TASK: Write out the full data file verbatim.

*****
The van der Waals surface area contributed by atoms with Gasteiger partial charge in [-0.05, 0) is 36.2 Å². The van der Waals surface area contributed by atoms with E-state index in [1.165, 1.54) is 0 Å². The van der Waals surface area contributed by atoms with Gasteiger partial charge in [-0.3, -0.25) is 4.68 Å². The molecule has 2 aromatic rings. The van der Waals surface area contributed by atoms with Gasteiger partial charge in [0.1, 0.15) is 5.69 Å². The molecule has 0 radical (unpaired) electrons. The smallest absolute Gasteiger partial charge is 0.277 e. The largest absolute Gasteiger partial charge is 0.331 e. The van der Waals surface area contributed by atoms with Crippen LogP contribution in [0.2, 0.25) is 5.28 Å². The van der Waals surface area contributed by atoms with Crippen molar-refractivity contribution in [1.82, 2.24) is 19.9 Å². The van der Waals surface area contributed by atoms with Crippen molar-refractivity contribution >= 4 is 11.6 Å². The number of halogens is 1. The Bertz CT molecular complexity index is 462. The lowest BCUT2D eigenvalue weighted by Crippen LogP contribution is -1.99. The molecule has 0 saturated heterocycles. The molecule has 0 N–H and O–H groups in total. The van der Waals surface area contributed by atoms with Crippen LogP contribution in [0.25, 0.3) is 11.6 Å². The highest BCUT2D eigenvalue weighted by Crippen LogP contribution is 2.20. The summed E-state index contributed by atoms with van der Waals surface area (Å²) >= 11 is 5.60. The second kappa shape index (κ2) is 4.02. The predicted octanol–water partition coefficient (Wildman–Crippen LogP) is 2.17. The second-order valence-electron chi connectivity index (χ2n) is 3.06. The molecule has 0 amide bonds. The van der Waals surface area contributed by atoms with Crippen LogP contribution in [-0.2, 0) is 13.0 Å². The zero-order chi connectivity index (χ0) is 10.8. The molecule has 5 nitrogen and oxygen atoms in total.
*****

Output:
The van der Waals surface area contributed by atoms with Gasteiger partial charge in [-0.05, 0) is 36.2 Å². The van der Waals surface area contributed by atoms with E-state index in [1.165, 1.54) is 0 Å². The van der Waals surface area contributed by atoms with Gasteiger partial charge in [-0.3, -0.25) is 4.68 Å². The molecule has 2 aromatic rings. The van der Waals surface area contributed by atoms with Gasteiger partial charge in [0.1, 0.15) is 5.69 Å². The molecule has 0 radical (unpaired) electrons. The smallest absolute Gasteiger partial charge is 0.277 e. The largest absolute Gasteiger partial charge is 0.331 e. The van der Waals surface area contributed by atoms with Crippen LogP contribution in [0.2, 0.25) is 5.28 Å². The van der Waals surface area contributed by atoms with Crippen molar-refractivity contribution in [1.82, 2.24) is 19.9 Å². The van der Waals surface area contributed by atoms with Crippen molar-refractivity contribution >= 4 is 11.6 Å². The number of halogens is 1. The Bertz CT molecular complexity index is 462. The lowest BCUT2D eigenvalue weighted by Crippen LogP contribution is -1.99. The molecule has 0 saturated heterocycles. The molecule has 0 N–H and O–H groups in total. The van der Waals surface area contributed by atoms with Crippen LogP contribution in [0.25, 0.3) is 11.6 Å². The highest BCUT2D eigenvalue weighted by Crippen LogP contribution is 2.20. The summed E-state index contributed by atoms with van der Waals surface area (Å²) >= 11 is 5.60. The second kappa shape index (κ2) is 4.02. The predicted octanol–water partition coefficient (Wildman–Crippen LogP) is 2.17. The second-order valence-electron chi connectivity index (χ2n) is 3.06. The molecule has 0 amide bonds. The van der Waals surface area contributed by atoms with Crippen LogP contribution in [-0.2, 0) is 13.0 Å². The zero-order chi connectivity index (χ0) is 10.8. The molecule has 5 nitrogen and oxygen atoms in total.